New Delaware study points to benefits of irrigation

DOVER — Irrigation can increase grain production and profitability even in a near-ideal growing season, a new survey of Delaware cropland shows.

Delaware farm fields that used irrigation in 2013 produced 27 percent more corn per acre on average than non-irrigated fields, according to new data from the National Agricultural Statistics Service, USDA.

Irrigated acres produced 40 bushels of corn per acre more than non-irrigated ones, or 189 bushels for irrigated land compared to 149 bushels for non-irrigated land, the survey shows.

“Irrigation is an incredibly valuable tool that can help increase economic stability and improve profits even in a record-setting corn yield year like 2013,” Secretary of Agriculture Ed Kee said. “This data shows how an initial investment can make yields more predictable and let farmers influence production in periods of drought.”

Kee noted that irrigation also has environmental benefits, making crops more efficient in the uptake of nutrients so they don’t stay in the soil during dry weather and then add to nutrient loading during the wet fall and winter months.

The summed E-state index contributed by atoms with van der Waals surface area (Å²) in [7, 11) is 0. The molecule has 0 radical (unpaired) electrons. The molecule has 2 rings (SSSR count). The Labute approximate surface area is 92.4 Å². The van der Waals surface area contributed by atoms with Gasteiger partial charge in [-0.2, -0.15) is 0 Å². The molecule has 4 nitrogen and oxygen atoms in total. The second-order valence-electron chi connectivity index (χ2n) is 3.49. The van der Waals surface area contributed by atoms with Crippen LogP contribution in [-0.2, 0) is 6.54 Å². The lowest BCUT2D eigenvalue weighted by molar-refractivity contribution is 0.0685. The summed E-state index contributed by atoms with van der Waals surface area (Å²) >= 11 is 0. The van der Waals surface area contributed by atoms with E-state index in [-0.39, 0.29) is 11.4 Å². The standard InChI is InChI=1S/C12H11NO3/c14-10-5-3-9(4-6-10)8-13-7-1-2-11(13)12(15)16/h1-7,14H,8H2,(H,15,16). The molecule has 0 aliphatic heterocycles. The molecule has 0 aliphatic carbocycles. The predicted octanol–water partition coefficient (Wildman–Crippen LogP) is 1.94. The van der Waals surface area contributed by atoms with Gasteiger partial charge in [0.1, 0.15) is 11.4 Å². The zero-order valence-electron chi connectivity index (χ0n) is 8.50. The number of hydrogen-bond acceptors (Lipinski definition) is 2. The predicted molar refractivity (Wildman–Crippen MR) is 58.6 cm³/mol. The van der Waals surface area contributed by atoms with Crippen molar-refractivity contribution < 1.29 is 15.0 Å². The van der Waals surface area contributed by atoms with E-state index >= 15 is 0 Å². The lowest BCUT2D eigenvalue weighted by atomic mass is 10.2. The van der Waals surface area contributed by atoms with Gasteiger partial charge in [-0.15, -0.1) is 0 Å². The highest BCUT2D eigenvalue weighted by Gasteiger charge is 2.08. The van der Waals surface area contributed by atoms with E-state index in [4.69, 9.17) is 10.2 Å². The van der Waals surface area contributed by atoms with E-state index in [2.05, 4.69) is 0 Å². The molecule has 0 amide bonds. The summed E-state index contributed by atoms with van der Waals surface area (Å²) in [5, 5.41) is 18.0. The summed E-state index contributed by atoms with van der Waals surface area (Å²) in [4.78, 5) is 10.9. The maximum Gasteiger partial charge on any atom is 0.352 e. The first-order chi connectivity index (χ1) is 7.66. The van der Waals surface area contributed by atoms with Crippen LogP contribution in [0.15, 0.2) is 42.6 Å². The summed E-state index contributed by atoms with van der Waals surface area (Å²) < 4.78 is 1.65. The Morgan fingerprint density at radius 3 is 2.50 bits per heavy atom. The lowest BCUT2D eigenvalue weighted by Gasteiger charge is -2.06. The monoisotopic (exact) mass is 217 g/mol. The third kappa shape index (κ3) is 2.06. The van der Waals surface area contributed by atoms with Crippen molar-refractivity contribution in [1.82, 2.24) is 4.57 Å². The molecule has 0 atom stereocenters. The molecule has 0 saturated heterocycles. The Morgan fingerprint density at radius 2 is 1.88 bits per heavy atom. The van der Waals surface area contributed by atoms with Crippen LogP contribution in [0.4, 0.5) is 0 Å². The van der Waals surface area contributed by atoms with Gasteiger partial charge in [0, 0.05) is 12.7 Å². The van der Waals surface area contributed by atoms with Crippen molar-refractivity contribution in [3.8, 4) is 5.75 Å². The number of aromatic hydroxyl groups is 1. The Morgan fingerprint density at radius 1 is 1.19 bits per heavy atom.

The data is the first time Delaware has compared yields for irrigated and non-irrigated corn. Of the 174,000 acres harvested for corn for grain in 2013, 43 percent – or 75,000 acres – were irrigated, the data shows. About 57 percent, or 99,000 acres, were not irrigated.

Delaware corn producers saw a record average yield of 166 bushels per acre in 2013, beating the previous record of 162 bushels per acre, in 2000.

An innovative partnership now in its fourth year offers help to Delaware farmers who want to add new irrigation systems. The Delaware Rural Irrigation Program, or DRIP, offers no-interest loans to install new equipment in partnership with private lending institutions.

Eligible farmers must have been actively engaged for at least two years in growing and harvesting of cash crops, such as corn, soybeans, fruit and vegetables, in Delaware, and must own or lease the land to be irrigated.

The loan fund finances up to 25 percent of the total project cost, not to exceed $25,000, at zero interest for a term of no longer than seven years. Repayment of principal must begin in year three of the loan. Financing is limited to one project per farm each year.